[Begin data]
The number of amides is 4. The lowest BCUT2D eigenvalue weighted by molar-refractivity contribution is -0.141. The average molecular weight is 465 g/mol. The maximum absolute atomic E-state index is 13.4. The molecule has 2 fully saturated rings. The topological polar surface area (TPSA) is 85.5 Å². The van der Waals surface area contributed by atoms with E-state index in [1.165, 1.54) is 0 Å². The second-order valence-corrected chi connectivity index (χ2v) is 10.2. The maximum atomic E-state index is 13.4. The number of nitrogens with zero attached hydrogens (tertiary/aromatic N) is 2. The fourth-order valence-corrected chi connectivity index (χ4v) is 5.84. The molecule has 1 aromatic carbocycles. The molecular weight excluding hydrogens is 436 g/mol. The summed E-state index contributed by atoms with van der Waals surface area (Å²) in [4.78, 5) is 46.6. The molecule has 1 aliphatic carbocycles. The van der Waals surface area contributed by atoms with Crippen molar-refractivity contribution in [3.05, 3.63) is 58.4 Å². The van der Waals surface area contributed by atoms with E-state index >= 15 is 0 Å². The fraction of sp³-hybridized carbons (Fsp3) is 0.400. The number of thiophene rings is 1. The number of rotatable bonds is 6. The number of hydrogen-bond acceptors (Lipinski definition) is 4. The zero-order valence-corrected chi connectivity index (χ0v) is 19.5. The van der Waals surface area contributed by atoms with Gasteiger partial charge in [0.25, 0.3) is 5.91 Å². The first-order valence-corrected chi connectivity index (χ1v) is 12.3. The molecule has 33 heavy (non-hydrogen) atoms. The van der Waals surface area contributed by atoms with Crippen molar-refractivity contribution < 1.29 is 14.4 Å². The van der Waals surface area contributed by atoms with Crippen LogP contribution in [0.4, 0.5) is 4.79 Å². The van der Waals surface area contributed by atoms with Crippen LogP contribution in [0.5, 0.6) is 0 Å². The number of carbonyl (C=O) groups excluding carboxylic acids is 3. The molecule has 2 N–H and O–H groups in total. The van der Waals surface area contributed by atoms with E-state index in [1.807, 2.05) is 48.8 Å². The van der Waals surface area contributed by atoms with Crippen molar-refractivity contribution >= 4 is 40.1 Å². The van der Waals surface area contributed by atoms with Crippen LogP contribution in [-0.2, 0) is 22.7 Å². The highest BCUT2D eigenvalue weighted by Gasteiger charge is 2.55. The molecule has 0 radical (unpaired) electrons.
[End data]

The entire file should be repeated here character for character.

The number of amides is 4. The lowest BCUT2D eigenvalue weighted by molar-refractivity contribution is -0.141. The average molecular weight is 465 g/mol. The maximum absolute atomic E-state index is 13.4. The molecule has 2 fully saturated rings. The topological polar surface area (TPSA) is 85.5 Å². The van der Waals surface area contributed by atoms with E-state index in [1.165, 1.54) is 0 Å². The second-order valence-corrected chi connectivity index (χ2v) is 10.2. The maximum atomic E-state index is 13.4. The number of nitrogens with zero attached hydrogens (tertiary/aromatic N) is 2. The fourth-order valence-corrected chi connectivity index (χ4v) is 5.84. The molecule has 1 aromatic carbocycles. The molecular weight excluding hydrogens is 436 g/mol. The summed E-state index contributed by atoms with van der Waals surface area (Å²) in [4.78, 5) is 46.6. The molecule has 1 aliphatic carbocycles. The van der Waals surface area contributed by atoms with Crippen molar-refractivity contribution in [3.05, 3.63) is 58.4 Å². The van der Waals surface area contributed by atoms with E-state index >= 15 is 0 Å². The fraction of sp³-hybridized carbons (Fsp3) is 0.400. The number of thiophene rings is 1. The number of rotatable bonds is 6. The number of hydrogen-bond acceptors (Lipinski definition) is 4. The zero-order valence-corrected chi connectivity index (χ0v) is 19.5. The van der Waals surface area contributed by atoms with Gasteiger partial charge in [0.25, 0.3) is 5.91 Å². The first-order valence-corrected chi connectivity index (χ1v) is 12.3. The molecule has 33 heavy (non-hydrogen) atoms. The van der Waals surface area contributed by atoms with Crippen molar-refractivity contribution < 1.29 is 14.4 Å². The van der Waals surface area contributed by atoms with Crippen LogP contribution in [0.4, 0.5) is 4.79 Å². The van der Waals surface area contributed by atoms with Crippen LogP contribution in [0.5, 0.6) is 0 Å². The number of carbonyl (C=O) groups excluding carboxylic acids is 3. The molecule has 2 N–H and O–H groups in total. The van der Waals surface area contributed by atoms with E-state index in [1.807, 2.05) is 48.8 Å². The van der Waals surface area contributed by atoms with Crippen molar-refractivity contribution >= 4 is 40.1 Å². The van der Waals surface area contributed by atoms with Crippen LogP contribution in [-0.2, 0) is 22.7 Å². The highest BCUT2D eigenvalue weighted by Gasteiger charge is 2.55. The molecule has 0 radical (unpaired) electrons.